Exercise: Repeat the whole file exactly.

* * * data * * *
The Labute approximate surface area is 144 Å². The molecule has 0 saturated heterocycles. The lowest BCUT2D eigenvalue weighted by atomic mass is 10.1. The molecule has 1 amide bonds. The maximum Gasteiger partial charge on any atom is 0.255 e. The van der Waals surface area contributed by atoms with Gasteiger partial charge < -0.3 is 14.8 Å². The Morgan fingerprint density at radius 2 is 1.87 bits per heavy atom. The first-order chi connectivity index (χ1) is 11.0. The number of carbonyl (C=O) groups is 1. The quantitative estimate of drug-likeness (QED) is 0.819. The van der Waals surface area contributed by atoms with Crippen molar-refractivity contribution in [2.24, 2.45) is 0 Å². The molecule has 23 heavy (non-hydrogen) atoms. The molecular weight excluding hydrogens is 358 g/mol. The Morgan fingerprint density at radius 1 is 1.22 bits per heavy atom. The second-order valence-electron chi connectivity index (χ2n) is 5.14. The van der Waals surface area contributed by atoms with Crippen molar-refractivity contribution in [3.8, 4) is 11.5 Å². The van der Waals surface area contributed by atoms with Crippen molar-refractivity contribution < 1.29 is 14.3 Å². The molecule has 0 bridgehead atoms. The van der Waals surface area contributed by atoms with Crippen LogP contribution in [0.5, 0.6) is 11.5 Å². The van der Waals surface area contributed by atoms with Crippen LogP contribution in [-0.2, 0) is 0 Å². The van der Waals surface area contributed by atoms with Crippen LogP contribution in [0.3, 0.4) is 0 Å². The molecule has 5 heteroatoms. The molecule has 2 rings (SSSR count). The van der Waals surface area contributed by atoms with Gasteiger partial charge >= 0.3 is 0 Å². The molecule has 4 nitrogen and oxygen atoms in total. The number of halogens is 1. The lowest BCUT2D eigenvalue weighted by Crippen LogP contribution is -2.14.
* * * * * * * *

The Labute approximate surface area is 144 Å². The molecule has 0 saturated heterocycles. The lowest BCUT2D eigenvalue weighted by atomic mass is 10.1. The molecule has 1 amide bonds. The maximum Gasteiger partial charge on any atom is 0.255 e. The van der Waals surface area contributed by atoms with Gasteiger partial charge < -0.3 is 14.8 Å². The Morgan fingerprint density at radius 2 is 1.87 bits per heavy atom. The first-order chi connectivity index (χ1) is 11.0. The number of carbonyl (C=O) groups is 1. The quantitative estimate of drug-likeness (QED) is 0.819. The van der Waals surface area contributed by atoms with Crippen molar-refractivity contribution in [2.24, 2.45) is 0 Å². The molecule has 23 heavy (non-hydrogen) atoms. The molecular weight excluding hydrogens is 358 g/mol. The Morgan fingerprint density at radius 1 is 1.22 bits per heavy atom. The second-order valence-electron chi connectivity index (χ2n) is 5.14. The van der Waals surface area contributed by atoms with Crippen molar-refractivity contribution in [3.8, 4) is 11.5 Å². The van der Waals surface area contributed by atoms with Crippen molar-refractivity contribution < 1.29 is 14.3 Å². The molecule has 0 bridgehead atoms. The van der Waals surface area contributed by atoms with Crippen LogP contribution in [0.5, 0.6) is 11.5 Å². The van der Waals surface area contributed by atoms with Crippen LogP contribution in [-0.2, 0) is 0 Å². The van der Waals surface area contributed by atoms with Crippen LogP contribution in [0.3, 0.4) is 0 Å². The molecule has 5 heteroatoms. The molecule has 2 rings (SSSR count). The van der Waals surface area contributed by atoms with Gasteiger partial charge >= 0.3 is 0 Å². The molecule has 4 nitrogen and oxygen atoms in total. The number of halogens is 1. The lowest BCUT2D eigenvalue weighted by Crippen LogP contribution is -2.14.